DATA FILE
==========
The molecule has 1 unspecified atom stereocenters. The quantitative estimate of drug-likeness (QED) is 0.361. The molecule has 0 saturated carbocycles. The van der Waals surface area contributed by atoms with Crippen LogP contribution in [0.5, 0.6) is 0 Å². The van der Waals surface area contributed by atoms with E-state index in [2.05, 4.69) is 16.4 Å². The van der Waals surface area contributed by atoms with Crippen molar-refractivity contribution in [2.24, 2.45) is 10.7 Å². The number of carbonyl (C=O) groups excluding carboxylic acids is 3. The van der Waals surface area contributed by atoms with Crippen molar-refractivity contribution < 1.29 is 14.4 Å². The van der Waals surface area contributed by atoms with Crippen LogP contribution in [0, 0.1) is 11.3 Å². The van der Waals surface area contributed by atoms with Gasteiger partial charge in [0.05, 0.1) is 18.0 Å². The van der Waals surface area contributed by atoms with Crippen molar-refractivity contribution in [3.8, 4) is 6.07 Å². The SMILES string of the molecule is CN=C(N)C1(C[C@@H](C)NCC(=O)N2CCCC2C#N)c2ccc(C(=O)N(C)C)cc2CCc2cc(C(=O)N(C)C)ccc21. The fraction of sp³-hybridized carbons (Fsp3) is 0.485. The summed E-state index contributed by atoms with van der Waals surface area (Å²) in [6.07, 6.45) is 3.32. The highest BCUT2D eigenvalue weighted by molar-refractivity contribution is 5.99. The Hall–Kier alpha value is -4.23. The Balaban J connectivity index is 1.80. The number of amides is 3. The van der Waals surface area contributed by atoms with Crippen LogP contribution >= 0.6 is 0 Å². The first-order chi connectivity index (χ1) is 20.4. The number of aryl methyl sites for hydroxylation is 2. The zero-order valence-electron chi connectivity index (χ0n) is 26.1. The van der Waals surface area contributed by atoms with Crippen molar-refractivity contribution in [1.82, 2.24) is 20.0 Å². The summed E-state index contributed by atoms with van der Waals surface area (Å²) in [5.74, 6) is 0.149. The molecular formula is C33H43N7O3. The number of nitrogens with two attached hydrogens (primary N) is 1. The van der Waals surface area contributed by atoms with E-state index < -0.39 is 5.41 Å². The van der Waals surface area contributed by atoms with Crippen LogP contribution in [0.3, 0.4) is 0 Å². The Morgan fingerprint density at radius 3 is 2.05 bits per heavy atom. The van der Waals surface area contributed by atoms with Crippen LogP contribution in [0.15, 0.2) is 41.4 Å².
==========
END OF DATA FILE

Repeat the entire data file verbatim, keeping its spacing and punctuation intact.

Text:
The molecule has 1 unspecified atom stereocenters. The quantitative estimate of drug-likeness (QED) is 0.361. The molecule has 0 saturated carbocycles. The van der Waals surface area contributed by atoms with Crippen LogP contribution in [0.5, 0.6) is 0 Å². The van der Waals surface area contributed by atoms with E-state index in [2.05, 4.69) is 16.4 Å². The van der Waals surface area contributed by atoms with Crippen molar-refractivity contribution in [2.24, 2.45) is 10.7 Å². The number of carbonyl (C=O) groups excluding carboxylic acids is 3. The van der Waals surface area contributed by atoms with Crippen molar-refractivity contribution < 1.29 is 14.4 Å². The van der Waals surface area contributed by atoms with Crippen LogP contribution in [0, 0.1) is 11.3 Å². The van der Waals surface area contributed by atoms with Gasteiger partial charge in [0.05, 0.1) is 18.0 Å². The van der Waals surface area contributed by atoms with Crippen molar-refractivity contribution in [3.8, 4) is 6.07 Å². The SMILES string of the molecule is CN=C(N)C1(C[C@@H](C)NCC(=O)N2CCCC2C#N)c2ccc(C(=O)N(C)C)cc2CCc2cc(C(=O)N(C)C)ccc21. The fraction of sp³-hybridized carbons (Fsp3) is 0.485. The summed E-state index contributed by atoms with van der Waals surface area (Å²) in [6.07, 6.45) is 3.32. The highest BCUT2D eigenvalue weighted by molar-refractivity contribution is 5.99. The Hall–Kier alpha value is -4.23. The Balaban J connectivity index is 1.80. The number of amides is 3. The van der Waals surface area contributed by atoms with Crippen LogP contribution >= 0.6 is 0 Å². The first-order chi connectivity index (χ1) is 20.4. The number of aryl methyl sites for hydroxylation is 2. The zero-order valence-electron chi connectivity index (χ0n) is 26.1. The van der Waals surface area contributed by atoms with Crippen molar-refractivity contribution in [1.82, 2.24) is 20.0 Å². The summed E-state index contributed by atoms with van der Waals surface area (Å²) in [5.74, 6) is 0.149. The molecular formula is C33H43N7O3. The number of nitrogens with two attached hydrogens (primary N) is 1. The van der Waals surface area contributed by atoms with E-state index < -0.39 is 5.41 Å². The van der Waals surface area contributed by atoms with Crippen LogP contribution in [0.3, 0.4) is 0 Å². The Morgan fingerprint density at radius 3 is 2.05 bits per heavy atom. The van der Waals surface area contributed by atoms with Crippen LogP contribution in [0.15, 0.2) is 41.4 Å².